Krypto is on the front cover of this issue, but sadly doesn’t make it to the interior pages. There’s some good characterisation of Lex Luthor, though, and Doomsday gets torn to pieces by the citizens of New Krypton.

Supergirl 35 (‘New Krypton’ Part 5)
By Sterling Gates annd Jamal Igle

I just realised the covers to parts 2, 4 and 5 of ‘New Krypton’ join up to make one big Alex Ross painting. That’s actually kind of cool!

I tend to try to avoid Supergirl, but made an exception and was pleasantly surprised by this issue. The other Supergirl on the final page is obviously her friend, Thara Ak-Var, though.

Superman 682 (‘New Krypton’ Part 6)
By James Robinson and Renato Guedes

“Me am happy!” Bizarro is at his Frankensteinesque best in this issue.

Action Comics 872 (‘New Krypton’ Part 7)
By Geoff Johns and Pete Woods

The Creature Commandos are great, and bringing them back was a stroke of genius. They should be next in line after Krypto to get their own title.

Green Lantern Corps 30
By Peter Tomasi and Patrick Gleason

Solid stuff from Tomasi and Gleason, as usual.

Justice Society of America Kingdom Come Special: Magog
By Peter Tomasi and Fernando Pasarin

The weakest of the three Kingdom Come specials, partly because Tomasi hasn’t come to grips with the Justice Society of America the way Johns has, or even the way Ross has with Superman. Partly also because Magog is quite a boring character; he was in Kingdom Come and he is in Justice Society of America. Still, this is entertaining enough and was worth the read.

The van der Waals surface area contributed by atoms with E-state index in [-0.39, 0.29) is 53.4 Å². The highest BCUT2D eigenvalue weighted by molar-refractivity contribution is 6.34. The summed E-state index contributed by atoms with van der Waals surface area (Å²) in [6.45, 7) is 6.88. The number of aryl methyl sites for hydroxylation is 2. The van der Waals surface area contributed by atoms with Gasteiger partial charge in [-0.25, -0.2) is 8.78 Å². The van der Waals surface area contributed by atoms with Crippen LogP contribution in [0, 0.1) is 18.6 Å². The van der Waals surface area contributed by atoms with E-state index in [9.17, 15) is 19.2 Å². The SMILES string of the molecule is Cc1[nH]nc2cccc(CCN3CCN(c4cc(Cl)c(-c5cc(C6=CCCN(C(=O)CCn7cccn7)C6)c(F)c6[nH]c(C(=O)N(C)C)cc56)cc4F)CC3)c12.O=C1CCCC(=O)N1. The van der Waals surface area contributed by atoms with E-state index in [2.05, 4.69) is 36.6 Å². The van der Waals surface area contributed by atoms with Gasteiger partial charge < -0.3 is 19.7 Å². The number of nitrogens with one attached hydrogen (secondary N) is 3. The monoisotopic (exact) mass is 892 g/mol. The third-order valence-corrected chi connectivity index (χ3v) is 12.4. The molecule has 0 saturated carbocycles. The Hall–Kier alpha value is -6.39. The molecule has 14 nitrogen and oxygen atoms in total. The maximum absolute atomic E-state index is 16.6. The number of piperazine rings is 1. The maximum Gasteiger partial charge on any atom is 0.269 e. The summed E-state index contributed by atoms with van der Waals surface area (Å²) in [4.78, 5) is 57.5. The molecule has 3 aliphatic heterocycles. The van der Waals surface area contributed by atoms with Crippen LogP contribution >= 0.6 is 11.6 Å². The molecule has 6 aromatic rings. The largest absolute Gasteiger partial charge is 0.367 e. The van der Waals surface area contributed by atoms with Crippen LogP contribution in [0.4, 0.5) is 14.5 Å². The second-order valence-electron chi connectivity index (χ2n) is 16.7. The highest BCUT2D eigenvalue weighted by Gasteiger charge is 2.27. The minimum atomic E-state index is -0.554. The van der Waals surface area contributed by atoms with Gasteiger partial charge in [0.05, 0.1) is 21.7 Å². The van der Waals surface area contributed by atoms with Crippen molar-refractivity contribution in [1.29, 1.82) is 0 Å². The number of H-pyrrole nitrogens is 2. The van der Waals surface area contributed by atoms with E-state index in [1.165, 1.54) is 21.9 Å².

Justice Society of America Kingdom Come Special: Superman
By Alex Ross

A bit of an Alex Ross vanity project this one, but I was impressed. Obviously the artwork is stunning, but I thought the tale of Lois Lane’s death was sterling stuff as well.

Justice Society of America Kingdom Come Special: The Kingdom
By Geoff Johns, Alex Ross and Fernando Pasarin

Extra Geoff Johns-scripted Justice Society of America stories has to a good thing. The whole Gog thing heats up too, as the penny finally drops.

Justice Society of America 21
By Geoff Johns, Alex Ross and Dale Eaglesham

Dun dun duh! It all kicks off as Gog reveals his true colours. And Kingdom Come Superman punches a lightning bolt. Awesome!

Booster Gold 14
By Rick Remender and Pat Olliffe

After what I said about Chuck Dixon taking over the writing duties on this title in my last round-up, there’s been another switch and Rick Remender wrote this issue. Not even Starro can stop me from dropping this title now.

Secret Invasion 8 (of 8)
By Brian Bendis and Leinil Yu

Fantastic! What a finale! I do think Bendis borrowed heavily from the second volume of The Ultimates when it came to producing the battle to end all battles between the Skrulls and mankind, but I’m not going to hold it against him, since I loved The Ultimates and I loved Secret Invasion too.